Meet Thich Nhat Hanh, the man behind Escondido’s famed Deer Park Monastery – The San Diego Union-Tribune

Posted: November 12, 2020 at 5:57 pm


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The life of Thich Nhat Hanh has come full circle. Two years ago, the government of Vietnam quietly allowed the revered Zen master to return to his homeland and live out his remaining days at Tu Hieu Temple, near the city of Hue, where he became a monk at the age of 16.

Thay, or teacher, as he is affectionately known, is 94 and continues to suffer the effects from a severe stroke in 2014, which left him unable to speak and in a wheelchair. Because of his opposition to the Vietnam War, he had lived in exile for more than 50 years, during which time he established several monasteries and practice centers from Plum Village in Southern France to three in the United States, including Deer Park in Escondido. Hes written more than 100 books many of them best sellers as he spread the gospel of mindfulness around the world.

As with the Dalai Lama of Tibetan Buddhism, he amassed widespread popularity. The late Rev. Martin Luther King Jr. nominated him for the Nobel Peace Prize. President Barack Obama quoted him. And last year, a congressional delegation visited him in Vietnam.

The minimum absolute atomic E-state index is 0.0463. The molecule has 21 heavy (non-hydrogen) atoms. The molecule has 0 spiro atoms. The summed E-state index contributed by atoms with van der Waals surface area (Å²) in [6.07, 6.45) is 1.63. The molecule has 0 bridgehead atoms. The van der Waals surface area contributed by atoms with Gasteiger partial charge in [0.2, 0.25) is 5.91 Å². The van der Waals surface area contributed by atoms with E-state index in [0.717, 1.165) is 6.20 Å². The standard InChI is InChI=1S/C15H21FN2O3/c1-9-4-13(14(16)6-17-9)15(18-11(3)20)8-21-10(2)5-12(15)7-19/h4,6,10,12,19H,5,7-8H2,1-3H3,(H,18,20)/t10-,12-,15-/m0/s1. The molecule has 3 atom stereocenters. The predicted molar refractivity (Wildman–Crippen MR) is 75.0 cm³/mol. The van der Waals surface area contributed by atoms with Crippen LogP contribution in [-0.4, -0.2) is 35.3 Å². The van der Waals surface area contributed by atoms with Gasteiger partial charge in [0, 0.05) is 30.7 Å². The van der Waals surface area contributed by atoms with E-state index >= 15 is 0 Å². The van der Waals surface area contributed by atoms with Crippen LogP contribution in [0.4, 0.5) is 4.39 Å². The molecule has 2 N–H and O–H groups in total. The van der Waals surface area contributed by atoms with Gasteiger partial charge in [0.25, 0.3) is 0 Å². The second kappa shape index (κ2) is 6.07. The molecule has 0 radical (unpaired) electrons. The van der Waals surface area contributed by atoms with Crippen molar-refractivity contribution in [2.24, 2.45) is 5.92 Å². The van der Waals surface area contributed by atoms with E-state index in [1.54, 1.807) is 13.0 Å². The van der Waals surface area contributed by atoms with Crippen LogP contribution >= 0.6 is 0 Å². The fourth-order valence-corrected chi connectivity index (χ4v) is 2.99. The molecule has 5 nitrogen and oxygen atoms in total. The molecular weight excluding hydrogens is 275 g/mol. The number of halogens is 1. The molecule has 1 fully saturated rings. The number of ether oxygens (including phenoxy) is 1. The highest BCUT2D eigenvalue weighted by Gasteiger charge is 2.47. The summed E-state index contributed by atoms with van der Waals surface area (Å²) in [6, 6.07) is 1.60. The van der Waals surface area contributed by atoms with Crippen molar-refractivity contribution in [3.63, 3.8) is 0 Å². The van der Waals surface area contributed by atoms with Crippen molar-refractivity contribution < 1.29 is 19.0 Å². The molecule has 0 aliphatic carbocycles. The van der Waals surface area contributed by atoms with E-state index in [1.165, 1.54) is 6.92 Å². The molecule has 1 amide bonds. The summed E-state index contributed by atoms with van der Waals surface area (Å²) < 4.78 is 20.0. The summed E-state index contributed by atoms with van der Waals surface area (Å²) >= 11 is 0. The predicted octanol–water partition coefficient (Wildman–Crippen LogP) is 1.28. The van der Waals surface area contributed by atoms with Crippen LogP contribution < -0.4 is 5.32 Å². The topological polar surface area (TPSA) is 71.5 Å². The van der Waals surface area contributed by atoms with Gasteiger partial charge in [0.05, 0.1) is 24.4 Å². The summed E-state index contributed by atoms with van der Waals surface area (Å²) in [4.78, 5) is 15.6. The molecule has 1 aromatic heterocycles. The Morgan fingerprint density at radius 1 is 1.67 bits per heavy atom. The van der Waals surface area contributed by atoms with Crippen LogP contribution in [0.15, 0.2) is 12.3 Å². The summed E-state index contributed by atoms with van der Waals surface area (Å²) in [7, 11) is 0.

During his visits to Deer Park, I interviewed him on topics ranging heaven to happiness. Here is some of what he had to say.

Heaven: The kingdom of God is really available in the here and now. This is important, he says, because once you understand that, you will behave better. If you have the kingdom of God, youll not have to search for happiness in sex, wealth or fame anymore.

Mindfulness: Mindfulness is the capacity to live deeply in the moments of your entire life. There is freedom from worries, anger and forgetfulness. Forgetfulness is the opposite of mindfulness.

Proselytizing: When Christian missionaries came to Vietnam when he was young, they tried to convert Buddhists. When Nhat Hanh brought his spiritual practices West, he did just the opposite, urging people to use mindfulness and meditation to deepen their own faiths. People are free to take from Buddhism as much as they want. Buddhism is inclusive, not exclusive.

America: Americans are not as accepting as they used to be. The war on terrorism, for example, has put an entire religion under suspicion. When a culture goes like that, it goes wrong. It only serves to create more hate and terrorists. In Buddhism, every person is looked at as a potential Buddha an attitude and a perception that he prefers.

Happiness: The art of happiness is to learn how to be there, fully present, to attend to your needs and to attend to the needs of your loved ones. And if you dont do the first step, its very difficult to do the second. Stop running and begin to make steps.

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Meet Thich Nhat Hanh, the man behind Escondido's famed Deer Park Monastery - The San Diego Union-Tribune

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November 12th, 2020 at 5:57 pm

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